In October of 2023, Blue Ridge Community College made the decision to change the name of our Disability Services Office to Student Accessibility Services. Over the last few years, a growing number of college disability service centers have opted to use the term “accessibility” in lieu of “disability” in their office name. The goal of these changes is to become more inclusive and to better highlight the broad range of services offered. Additionally, the name Student Accessibility Services better aligns with Blue Ridge Community College’s defined values of Student Success and Adaptability.
Research has shown that using terms like ‘disabled’ and ‘disabilities’ creates a barrier for many students using or seeking to use services on college campuses. Many students also have misconceptions about the word disability. This is especially true for students that have invisible disabilities such as autism spectrum disorder, mental health conditions, asthma, diabetes etc. Students with these conditions often do not know that they even qualify for accommodations.
As an example, Saint Louis University’s (SLU) former Disability Services Office was rebranded as the Center for Accessibility and Disability Resources (CADR) at the outset of the fall 2021 semester. Since the name change, they report that more people are aware of and feel comfortable contacting the CADR office and they have seen an increase in demand for assistance. You can learn more about their story in the article, “Campus Disability Offices Rebranding to Become More Inclusive.”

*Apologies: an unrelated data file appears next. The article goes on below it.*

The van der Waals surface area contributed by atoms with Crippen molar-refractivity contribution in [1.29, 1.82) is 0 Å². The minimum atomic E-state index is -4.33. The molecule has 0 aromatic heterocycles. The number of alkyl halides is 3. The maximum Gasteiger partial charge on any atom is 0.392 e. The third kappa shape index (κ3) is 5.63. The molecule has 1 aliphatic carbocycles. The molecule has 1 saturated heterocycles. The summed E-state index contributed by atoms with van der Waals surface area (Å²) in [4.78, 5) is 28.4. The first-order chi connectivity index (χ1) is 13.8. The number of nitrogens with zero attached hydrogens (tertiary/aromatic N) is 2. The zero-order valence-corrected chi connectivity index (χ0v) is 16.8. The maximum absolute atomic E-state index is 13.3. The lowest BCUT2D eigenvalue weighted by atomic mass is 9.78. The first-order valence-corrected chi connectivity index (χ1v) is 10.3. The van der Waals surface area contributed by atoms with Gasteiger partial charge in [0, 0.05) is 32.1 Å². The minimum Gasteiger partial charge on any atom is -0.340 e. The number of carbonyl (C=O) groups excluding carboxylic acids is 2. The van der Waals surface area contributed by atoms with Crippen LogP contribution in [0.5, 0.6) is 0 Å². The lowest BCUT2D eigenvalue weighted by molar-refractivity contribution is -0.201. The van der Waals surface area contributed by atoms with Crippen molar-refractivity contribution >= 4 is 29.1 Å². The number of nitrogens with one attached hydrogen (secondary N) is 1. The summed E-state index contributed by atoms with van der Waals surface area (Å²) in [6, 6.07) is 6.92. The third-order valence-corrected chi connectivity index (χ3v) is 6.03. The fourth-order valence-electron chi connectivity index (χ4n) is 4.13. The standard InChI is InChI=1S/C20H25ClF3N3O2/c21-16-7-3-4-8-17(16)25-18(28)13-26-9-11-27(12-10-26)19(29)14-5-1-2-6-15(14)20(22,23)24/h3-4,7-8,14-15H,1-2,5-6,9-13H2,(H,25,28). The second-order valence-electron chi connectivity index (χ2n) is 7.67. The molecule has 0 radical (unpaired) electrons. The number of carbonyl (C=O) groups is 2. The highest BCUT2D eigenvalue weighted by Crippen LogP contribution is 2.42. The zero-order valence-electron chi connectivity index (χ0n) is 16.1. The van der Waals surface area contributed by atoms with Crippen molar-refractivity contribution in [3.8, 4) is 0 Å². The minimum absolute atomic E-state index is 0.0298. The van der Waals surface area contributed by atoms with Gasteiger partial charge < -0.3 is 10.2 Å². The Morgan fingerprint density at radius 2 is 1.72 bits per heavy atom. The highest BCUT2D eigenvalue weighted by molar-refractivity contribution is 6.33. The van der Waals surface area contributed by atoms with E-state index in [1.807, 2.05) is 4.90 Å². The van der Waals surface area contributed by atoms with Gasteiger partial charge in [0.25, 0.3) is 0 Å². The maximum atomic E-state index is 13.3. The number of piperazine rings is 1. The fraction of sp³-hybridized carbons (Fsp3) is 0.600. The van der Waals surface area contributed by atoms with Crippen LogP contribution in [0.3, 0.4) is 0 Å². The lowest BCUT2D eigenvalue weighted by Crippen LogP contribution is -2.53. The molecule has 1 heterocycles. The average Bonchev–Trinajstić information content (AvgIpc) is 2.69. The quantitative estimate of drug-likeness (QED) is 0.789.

Our understanding of the diverse needs and abilities of our students is constantly evolving. The term “disability” may not fully capture the range of conditions and needs that students have. “Accessibility” is more flexible and adaptable to our ever changing understanding of inclusivity. The term accessibility also better communicates that the services available encompass a wider range of support services beyond just accommodations, such as assistive technology, accessible materials, and training for faculty and staff. Using more inclusive language emphasizes the college’s commitment to accessibility, which is likely to attract a more diverse student body, including individuals with various needs and backgrounds. Having a more diverse student population enhances the overall educational experience and enriches campus life for everyone.
For further reading and information, please read “The Strength of Inclusivity: Changing Our Language and Campus Culture.”